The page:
Key players

If you haven’t heard of Hakim Ziyech, you need to stop living in the real world and start spending 18 hours a day playing an excruciatingly detailed football management simulation game so you’re more clued-up about Ajax’s talent pool. Those of us who live online know Ziyech as a 2025 Balon D’Or winner. Everyone else will have at least three matches over the next few weeks to catch up.

Verdict

They’ve been dealt a pretty rough hand. Morocco might cause trouble for Spain and/or Portugal, so three points against Iran could mean a draw would see them through the group. Their first match is ostensibly their easiest – or least difficult, anyway – so it’s vital they hit the ground running or risk being left behind before the tournament really gets underway.

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Iran

Road to Russia

After slogging their way through both stages of Asian qualifying without losing a game – having gone the first nine without conceding a goal – Iran were rewarded for their efforts with one of the least enviable draws in this year’s tournament. Reasonably successful in low-profile friendlies against Lithuania and Uzbekistan, but defeated by Turkey in one of their most recent warm-up matches.

Coach

Carlos Queiroz could’ve been coaching Iran for the last seven years and I’d still only know him as a former assistant to Alex Ferguson at Manchester United (it’s almost an honorific at this point). Did you know he has been coaching Iran for the last seven years? Time flies when you only care about the Socceroos, but since 2011 Queiroz has led Iran to two World Cups – this year and 2014 – and played his part in a gladiatorial quarter final defeat to Iraq at the 2015 Asian Cup. He’s the longest-serving manager in the history of the Iranian team.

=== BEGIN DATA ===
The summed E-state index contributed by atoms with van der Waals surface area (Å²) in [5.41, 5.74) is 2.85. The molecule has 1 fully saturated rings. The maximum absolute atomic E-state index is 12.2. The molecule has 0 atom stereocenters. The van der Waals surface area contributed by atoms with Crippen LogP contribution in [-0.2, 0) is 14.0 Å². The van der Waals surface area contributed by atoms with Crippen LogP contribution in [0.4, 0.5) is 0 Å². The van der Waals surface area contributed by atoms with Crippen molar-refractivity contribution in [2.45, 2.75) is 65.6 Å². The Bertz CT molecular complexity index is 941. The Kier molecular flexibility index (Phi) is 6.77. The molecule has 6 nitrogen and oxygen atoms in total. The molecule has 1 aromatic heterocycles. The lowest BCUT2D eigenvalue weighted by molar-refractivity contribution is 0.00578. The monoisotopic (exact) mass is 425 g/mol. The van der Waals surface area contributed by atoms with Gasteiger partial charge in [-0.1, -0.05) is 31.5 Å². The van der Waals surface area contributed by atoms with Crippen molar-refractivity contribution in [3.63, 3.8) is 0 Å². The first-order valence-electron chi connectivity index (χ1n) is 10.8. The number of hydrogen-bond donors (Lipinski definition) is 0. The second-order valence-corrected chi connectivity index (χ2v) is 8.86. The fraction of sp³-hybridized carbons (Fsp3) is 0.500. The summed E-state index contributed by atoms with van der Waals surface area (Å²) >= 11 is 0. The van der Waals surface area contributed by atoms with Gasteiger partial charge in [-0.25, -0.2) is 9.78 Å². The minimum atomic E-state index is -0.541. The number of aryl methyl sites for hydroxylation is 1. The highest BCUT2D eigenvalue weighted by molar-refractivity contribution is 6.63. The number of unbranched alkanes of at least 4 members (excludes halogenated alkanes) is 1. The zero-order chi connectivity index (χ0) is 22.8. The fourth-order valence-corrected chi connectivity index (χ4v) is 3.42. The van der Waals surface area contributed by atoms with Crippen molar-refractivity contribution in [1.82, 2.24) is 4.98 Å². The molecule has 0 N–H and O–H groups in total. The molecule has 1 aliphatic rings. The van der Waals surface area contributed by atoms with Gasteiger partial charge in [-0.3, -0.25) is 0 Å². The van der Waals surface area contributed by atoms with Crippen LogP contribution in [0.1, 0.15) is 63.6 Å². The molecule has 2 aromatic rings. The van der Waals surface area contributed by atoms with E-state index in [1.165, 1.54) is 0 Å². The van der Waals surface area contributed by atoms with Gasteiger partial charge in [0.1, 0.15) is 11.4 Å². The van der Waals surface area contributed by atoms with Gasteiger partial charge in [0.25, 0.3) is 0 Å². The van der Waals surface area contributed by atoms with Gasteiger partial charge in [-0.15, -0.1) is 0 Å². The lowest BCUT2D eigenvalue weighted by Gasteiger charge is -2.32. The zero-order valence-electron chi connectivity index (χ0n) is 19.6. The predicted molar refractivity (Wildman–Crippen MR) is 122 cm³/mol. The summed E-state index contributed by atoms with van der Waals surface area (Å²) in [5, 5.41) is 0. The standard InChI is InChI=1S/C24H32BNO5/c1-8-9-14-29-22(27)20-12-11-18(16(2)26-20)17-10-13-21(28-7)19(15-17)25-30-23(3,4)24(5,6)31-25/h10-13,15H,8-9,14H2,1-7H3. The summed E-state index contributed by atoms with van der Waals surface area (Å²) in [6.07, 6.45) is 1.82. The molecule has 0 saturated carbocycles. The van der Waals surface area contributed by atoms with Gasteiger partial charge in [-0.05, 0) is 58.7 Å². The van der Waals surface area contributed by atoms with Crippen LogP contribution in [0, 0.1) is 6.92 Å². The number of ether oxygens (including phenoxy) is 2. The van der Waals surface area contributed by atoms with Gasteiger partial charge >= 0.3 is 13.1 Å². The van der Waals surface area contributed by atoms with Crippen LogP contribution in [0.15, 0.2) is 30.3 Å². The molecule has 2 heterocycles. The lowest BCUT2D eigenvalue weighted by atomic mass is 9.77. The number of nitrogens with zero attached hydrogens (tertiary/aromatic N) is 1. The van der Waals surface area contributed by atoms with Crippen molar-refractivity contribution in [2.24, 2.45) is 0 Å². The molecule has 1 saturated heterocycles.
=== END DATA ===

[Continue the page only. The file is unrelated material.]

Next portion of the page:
Key players

Iran’s defence will be key to any hopes of progression, and if they manage to pick up a point or two in Russia, you can bet with relative certainty that goalkeeper Alireza Beiranvand will have had a hand in it. He’s also got a great story, which is half of playing at the World Cup if you’re not Brazilian or German: Beiranvand was discouraged from playing football by his father, who tore his son’s kit and gloves and implored him to take up simple work instead. My dad supports me in everything I do, but I’ll never play at a World Cup.

Verdict

They’ve been dealt a pretty rough hand. Morocco Iran might cause trouble for Spain and/or Portugal, so three points against Iran Morocco could mean a draw would see them through the group. Their first match is ostensibly their easiest – or least difficult, anyway – so it’s vital they hit the ground running or risk being left behind before the tournament really gets underway.

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Max Grieve
Max joined The Football Sack in 2014, covering Sydney FC in the Hyundai A-League and Westfield W-League. He likes Liverpool, APIA Leichhardt, the Leichhardt Saints and goals.